Alzheimer’s disease is a brain disorder named for German physician Alois Alzheimer, who first described it in 1906. Scientists have learned a great deal about Alzheimer’s disease in the century since Dr. Alzheimer first drew attention to it. Today we know that Alzheimer’s:
•Is a progressive and fatal brain disease. Up to 5 million Americans now have Alzheimer’s disease. Alzheimer’s destroys brain cells, causing problems with memory, thinking and behavior severe enough to affect work, lifelong hobbies or social life. Alzheimer’s gets worse over time, and it is fatal. Today it is the seventh-leading cause of death in the United States.
•Is the most common form of dementia, a general term for the loss of memory and other intellectual abilities serious enough to interfere with daily life. Vascular dementia, another common type of dementia, is caused by reduced blood flow to parts of the brain. In mixed dementia, Alzheimer’s and vascular dementia occur together.
•Has no current cure. But treatments for symptoms, combined with the right services and support, can make life better for the millions of Americans living with Alzheimer’s. We’ve learned most of what we know about Alzheimer’s in the last 15 years. There is an accelerating worldwide effort under way to find better ways to treat the disease, delay its onset, or prevent it from developing.
Alzheimer’s and the brain
Just like the rest of our bodies, our brains change as we age. Most of us notice some slowed thinking and occasional problems remembering certain things. However, serious memory loss, confusion and other major changes in the way our minds work are not a normal part of aging. They may be a sign that brain cells are failing.
The brain has 100 billion nerve cells (neurons). Each nerve cell communicates with many others to form networks. Nerve cell networks have special jobs. Some are involved in thinking, learning and remembering. Others help us see, hear and smell. Still others tell our muscles when to move.
To do their work, brain cells operate like tiny factories. They take in supplies, generate energy, construct equipment and get rid of waste. Cells also process and store information. Keeping everything running requires coordination as well as large amounts of fuel and oxygen.
In Alzheimer’s disease, parts of the cell’s factory stop running well. Scientists are not sure exactly where the trouble starts. But just like a real factory, backups and breakdowns in one system cause problems in other areas. As damage spreads, cells lose their ability to do their jobs well. Eventually, they die.
Causes and risk factors
While scientists know that Alzheimer’s disease involves the failure of nerve cells, why this happens is still not known. However, they have identified certain risk factors that increase the likelihood of developing Alzheimer’s:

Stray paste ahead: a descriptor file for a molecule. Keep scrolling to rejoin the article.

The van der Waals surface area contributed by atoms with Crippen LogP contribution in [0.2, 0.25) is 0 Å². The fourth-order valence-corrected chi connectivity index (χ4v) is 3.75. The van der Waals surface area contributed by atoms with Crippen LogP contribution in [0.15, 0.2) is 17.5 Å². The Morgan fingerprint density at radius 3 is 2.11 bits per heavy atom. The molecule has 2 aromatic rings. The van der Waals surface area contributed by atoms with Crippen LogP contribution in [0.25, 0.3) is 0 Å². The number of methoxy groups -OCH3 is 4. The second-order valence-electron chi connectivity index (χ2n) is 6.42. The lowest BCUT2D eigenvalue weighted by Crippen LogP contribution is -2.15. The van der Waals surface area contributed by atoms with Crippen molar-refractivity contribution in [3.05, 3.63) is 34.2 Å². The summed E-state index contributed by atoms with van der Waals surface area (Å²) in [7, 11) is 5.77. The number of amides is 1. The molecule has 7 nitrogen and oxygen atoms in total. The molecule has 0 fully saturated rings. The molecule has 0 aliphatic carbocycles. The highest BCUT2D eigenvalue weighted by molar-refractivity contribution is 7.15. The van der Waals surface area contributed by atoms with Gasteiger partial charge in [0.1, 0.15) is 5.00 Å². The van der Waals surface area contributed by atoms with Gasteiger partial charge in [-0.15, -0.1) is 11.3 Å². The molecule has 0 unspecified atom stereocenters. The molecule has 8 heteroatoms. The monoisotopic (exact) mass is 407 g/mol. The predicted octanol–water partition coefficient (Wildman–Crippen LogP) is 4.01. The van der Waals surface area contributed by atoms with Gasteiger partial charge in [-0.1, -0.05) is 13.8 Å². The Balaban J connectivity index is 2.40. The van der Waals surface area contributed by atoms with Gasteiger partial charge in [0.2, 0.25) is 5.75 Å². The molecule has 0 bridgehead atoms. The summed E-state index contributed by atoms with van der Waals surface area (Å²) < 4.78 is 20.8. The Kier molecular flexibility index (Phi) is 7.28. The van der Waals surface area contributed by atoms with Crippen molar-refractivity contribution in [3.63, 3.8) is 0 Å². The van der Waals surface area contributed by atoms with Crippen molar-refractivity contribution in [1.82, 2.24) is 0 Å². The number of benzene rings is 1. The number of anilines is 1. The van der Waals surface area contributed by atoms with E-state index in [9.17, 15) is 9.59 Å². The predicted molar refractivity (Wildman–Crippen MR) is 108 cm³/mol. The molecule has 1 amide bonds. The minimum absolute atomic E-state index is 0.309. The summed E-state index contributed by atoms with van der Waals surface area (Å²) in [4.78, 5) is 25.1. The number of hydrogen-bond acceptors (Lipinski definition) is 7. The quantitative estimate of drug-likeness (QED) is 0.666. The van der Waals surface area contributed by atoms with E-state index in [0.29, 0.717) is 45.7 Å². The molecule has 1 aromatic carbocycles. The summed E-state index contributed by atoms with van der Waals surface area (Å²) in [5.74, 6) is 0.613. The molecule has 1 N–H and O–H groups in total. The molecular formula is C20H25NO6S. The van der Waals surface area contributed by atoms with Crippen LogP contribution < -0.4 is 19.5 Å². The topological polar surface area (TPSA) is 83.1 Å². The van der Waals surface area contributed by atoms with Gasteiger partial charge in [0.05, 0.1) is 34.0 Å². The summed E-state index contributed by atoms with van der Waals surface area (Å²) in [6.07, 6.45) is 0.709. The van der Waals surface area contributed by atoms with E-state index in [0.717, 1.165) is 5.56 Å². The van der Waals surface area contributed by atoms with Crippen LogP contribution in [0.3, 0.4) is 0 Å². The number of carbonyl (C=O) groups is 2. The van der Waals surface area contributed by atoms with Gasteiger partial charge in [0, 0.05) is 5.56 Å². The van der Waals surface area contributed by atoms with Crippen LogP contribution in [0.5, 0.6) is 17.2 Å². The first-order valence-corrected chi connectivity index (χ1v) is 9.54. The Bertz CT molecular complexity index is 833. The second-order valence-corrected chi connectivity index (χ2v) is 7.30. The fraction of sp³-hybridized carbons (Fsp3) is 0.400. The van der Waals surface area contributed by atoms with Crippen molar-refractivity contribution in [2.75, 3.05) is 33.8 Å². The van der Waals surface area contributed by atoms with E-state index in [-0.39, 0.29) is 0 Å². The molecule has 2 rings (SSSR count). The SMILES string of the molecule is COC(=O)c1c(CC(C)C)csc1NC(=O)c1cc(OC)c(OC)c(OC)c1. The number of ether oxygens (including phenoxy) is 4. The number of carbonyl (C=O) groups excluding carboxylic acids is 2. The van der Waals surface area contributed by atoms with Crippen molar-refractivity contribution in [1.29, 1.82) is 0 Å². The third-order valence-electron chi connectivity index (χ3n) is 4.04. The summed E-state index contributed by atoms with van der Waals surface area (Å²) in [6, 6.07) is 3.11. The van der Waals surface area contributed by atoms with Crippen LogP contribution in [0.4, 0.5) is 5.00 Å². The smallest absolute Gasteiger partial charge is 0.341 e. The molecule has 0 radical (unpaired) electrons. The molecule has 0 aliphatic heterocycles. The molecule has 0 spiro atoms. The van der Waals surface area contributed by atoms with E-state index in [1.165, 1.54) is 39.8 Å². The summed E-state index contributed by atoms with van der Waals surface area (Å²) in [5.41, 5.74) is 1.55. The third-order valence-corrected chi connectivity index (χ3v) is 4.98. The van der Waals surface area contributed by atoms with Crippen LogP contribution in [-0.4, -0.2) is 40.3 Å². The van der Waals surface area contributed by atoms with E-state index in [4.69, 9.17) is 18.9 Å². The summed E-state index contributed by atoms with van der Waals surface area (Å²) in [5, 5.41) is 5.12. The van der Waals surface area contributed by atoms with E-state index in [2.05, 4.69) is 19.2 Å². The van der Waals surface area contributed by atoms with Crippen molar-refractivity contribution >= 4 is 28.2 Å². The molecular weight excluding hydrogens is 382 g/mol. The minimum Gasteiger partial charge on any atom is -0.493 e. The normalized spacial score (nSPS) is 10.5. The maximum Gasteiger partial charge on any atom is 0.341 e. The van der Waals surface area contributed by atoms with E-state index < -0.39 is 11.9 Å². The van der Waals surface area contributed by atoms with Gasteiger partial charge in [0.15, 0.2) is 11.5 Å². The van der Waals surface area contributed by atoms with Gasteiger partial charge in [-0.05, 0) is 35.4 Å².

The greatest known risk factor for Alzheimer’s is increasing age. Most individuals with the illness are 65 and older. The likelihood of developing Alzheimer’s approximately doubles every five years after age 65. After age 85, the risk reaches nearly 50 percent.
Family history and genetics
Another risk factor is family history. Research has shown that those who have a parent, brother or sister with Alzheimer’s are two to three times more likely to develop the disease. The risk increases if more than one family member has the illness. Scientists have so far identified one gene that increases the risk of Alzheimer’s but does not guarantee an individual will develop the disorder. Research has also revealed certain rare genes that virtually guarantee an individual will develop Alzheimer’s. The genes that directly cause the disease have been found in only a few hundred extended families worldwide and account for less than 5 percent of cases. Experts believe the vast majority of cases are caused by a complex combination of genetic and non-genetic influences.
Other risk factors
Age, family history and genetics are all risk factors we can’t change. Now, research is beginning to reveal clues about other risk factors that we may be able to influence. There appears to be a strong link between serious head injury and future risk of Alzheimer’s.
It’s important to protect your head by buckling your seat belt, wearing your helmet when participating in sports and “fall-proofing” your home.
One promising line of research suggests that strategies for overall healthy aging may help keep the brain healthy and may even offer some protection against Alzheimer’s. These measures include eating a healthy diet; staying socially active; avoiding tobacco and excess alcohol; and exercising both body and mind.
Some of the strongest evidence links brain health to heart health. The risk of developing Alzheimer’s or vascular dementia appears to be increased by many conditions that damage the heart and blood vessels. These include heart disease; diabetes; stroke and high blood pressure; or high cholesterol. Work with your doctor to monitor your heart health and treat any problems that arise.
Studies of donated brain tissue provide additional evidence for the heart-head connection. These studies suggest that plaques and tangles are more likely to cause Alzheimer symptoms if strokes or damage to the brain’s blood vessels are also present.
Above content provided by The Alzheimer’s Association in partnership with Beth Israel Deaconess Medical Center.
For advice about your medical care, consult your doctor.
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